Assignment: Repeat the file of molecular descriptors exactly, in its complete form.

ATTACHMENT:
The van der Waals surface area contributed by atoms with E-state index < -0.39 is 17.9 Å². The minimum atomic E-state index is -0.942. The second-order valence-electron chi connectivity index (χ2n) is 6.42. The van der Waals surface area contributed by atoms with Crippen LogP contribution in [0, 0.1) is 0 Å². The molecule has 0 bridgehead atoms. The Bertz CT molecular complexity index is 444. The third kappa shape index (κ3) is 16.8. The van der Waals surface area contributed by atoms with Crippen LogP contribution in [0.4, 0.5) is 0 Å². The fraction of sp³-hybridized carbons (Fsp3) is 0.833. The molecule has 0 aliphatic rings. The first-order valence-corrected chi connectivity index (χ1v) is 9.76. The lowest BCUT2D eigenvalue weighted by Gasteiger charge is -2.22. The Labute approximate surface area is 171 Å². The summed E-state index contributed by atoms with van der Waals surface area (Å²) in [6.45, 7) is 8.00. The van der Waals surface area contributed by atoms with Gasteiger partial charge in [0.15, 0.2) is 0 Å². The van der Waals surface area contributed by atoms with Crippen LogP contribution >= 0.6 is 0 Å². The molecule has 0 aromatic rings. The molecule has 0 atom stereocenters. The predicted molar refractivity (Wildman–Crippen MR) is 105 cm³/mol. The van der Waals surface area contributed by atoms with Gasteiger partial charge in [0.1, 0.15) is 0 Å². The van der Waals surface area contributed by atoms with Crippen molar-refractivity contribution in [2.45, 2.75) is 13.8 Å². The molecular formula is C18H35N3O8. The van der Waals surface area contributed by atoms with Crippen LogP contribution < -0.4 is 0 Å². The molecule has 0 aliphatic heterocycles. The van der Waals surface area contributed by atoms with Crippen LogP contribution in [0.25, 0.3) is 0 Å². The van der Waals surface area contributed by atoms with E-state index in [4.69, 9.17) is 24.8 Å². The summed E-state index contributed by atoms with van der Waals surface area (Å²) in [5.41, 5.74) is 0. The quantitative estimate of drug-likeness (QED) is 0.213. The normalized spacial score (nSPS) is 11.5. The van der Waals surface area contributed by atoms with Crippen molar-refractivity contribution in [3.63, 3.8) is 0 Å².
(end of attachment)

The van der Waals surface area contributed by atoms with E-state index < -0.39 is 17.9 Å². The minimum atomic E-state index is -0.942. The second-order valence-electron chi connectivity index (χ2n) is 6.42. The van der Waals surface area contributed by atoms with Crippen LogP contribution in [0, 0.1) is 0 Å². The molecule has 0 bridgehead atoms. The Bertz CT molecular complexity index is 444. The third kappa shape index (κ3) is 16.8. The van der Waals surface area contributed by atoms with Crippen LogP contribution in [0.4, 0.5) is 0 Å². The fraction of sp³-hybridized carbons (Fsp3) is 0.833. The molecule has 0 aliphatic rings. The first-order valence-corrected chi connectivity index (χ1v) is 9.76. The lowest BCUT2D eigenvalue weighted by Gasteiger charge is -2.22. The Labute approximate surface area is 171 Å². The summed E-state index contributed by atoms with van der Waals surface area (Å²) in [6.45, 7) is 8.00. The van der Waals surface area contributed by atoms with Gasteiger partial charge in [0.15, 0.2) is 0 Å². The van der Waals surface area contributed by atoms with Crippen LogP contribution >= 0.6 is 0 Å². The molecule has 0 aromatic rings. The molecule has 0 atom stereocenters. The predicted molar refractivity (Wildman–Crippen MR) is 105 cm³/mol. The van der Waals surface area contributed by atoms with Gasteiger partial charge in [0.1, 0.15) is 0 Å². The van der Waals surface area contributed by atoms with Crippen molar-refractivity contribution in [2.45, 2.75) is 13.8 Å². The molecular formula is C18H35N3O8. The van der Waals surface area contributed by atoms with Crippen LogP contribution < -0.4 is 0 Å². The molecule has 0 aliphatic heterocycles. The van der Waals surface area contributed by atoms with Crippen LogP contribution in [0.25, 0.3) is 0 Å². The van der Waals surface area contributed by atoms with E-state index in [4.69, 9.17) is 24.8 Å². The summed E-state index contributed by atoms with van der Waals surface area (Å²) in [5.41, 5.74) is 0. The quantitative estimate of drug-likeness (QED) is 0.213. The normalized spacial score (nSPS) is 11.5. The van der Waals surface area contributed by atoms with Crippen molar-refractivity contribution in [3.63, 3.8) is 0 Å².